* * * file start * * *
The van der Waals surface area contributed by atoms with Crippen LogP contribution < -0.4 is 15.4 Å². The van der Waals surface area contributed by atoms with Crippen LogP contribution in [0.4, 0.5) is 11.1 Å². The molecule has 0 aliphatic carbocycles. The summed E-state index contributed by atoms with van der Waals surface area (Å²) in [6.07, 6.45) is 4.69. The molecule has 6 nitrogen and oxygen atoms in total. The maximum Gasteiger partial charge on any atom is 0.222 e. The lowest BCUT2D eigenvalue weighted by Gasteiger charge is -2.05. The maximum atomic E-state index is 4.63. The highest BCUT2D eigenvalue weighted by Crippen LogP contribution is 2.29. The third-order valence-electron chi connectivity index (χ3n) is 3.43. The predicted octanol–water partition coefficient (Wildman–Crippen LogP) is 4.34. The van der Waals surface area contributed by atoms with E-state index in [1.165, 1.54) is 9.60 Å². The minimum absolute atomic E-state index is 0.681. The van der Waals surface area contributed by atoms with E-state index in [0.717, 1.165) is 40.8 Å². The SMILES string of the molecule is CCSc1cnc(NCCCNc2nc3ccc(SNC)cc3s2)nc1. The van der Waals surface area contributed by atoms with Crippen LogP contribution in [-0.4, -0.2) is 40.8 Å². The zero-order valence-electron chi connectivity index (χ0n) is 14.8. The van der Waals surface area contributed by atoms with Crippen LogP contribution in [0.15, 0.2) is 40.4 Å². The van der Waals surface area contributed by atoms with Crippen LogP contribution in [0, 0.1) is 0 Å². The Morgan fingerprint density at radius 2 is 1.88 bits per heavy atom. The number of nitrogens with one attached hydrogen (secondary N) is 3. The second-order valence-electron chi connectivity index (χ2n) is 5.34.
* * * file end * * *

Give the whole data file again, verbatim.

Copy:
The van der Waals surface area contributed by atoms with Crippen LogP contribution < -0.4 is 15.4 Å². The van der Waals surface area contributed by atoms with Crippen LogP contribution in [0.4, 0.5) is 11.1 Å². The molecule has 0 aliphatic carbocycles. The summed E-state index contributed by atoms with van der Waals surface area (Å²) in [6.07, 6.45) is 4.69. The molecule has 6 nitrogen and oxygen atoms in total. The maximum Gasteiger partial charge on any atom is 0.222 e. The lowest BCUT2D eigenvalue weighted by Gasteiger charge is -2.05. The maximum atomic E-state index is 4.63. The highest BCUT2D eigenvalue weighted by Crippen LogP contribution is 2.29. The third-order valence-electron chi connectivity index (χ3n) is 3.43. The predicted octanol–water partition coefficient (Wildman–Crippen LogP) is 4.34. The van der Waals surface area contributed by atoms with E-state index in [1.165, 1.54) is 9.60 Å². The minimum absolute atomic E-state index is 0.681. The van der Waals surface area contributed by atoms with E-state index in [0.717, 1.165) is 40.8 Å². The SMILES string of the molecule is CCSc1cnc(NCCCNc2nc3ccc(SNC)cc3s2)nc1. The van der Waals surface area contributed by atoms with Crippen LogP contribution in [-0.4, -0.2) is 40.8 Å². The zero-order valence-electron chi connectivity index (χ0n) is 14.8. The van der Waals surface area contributed by atoms with Crippen LogP contribution in [0.15, 0.2) is 40.4 Å². The van der Waals surface area contributed by atoms with Crippen LogP contribution in [0, 0.1) is 0 Å². The Morgan fingerprint density at radius 2 is 1.88 bits per heavy atom. The number of nitrogens with one attached hydrogen (secondary N) is 3. The second-order valence-electron chi connectivity index (χ2n) is 5.34.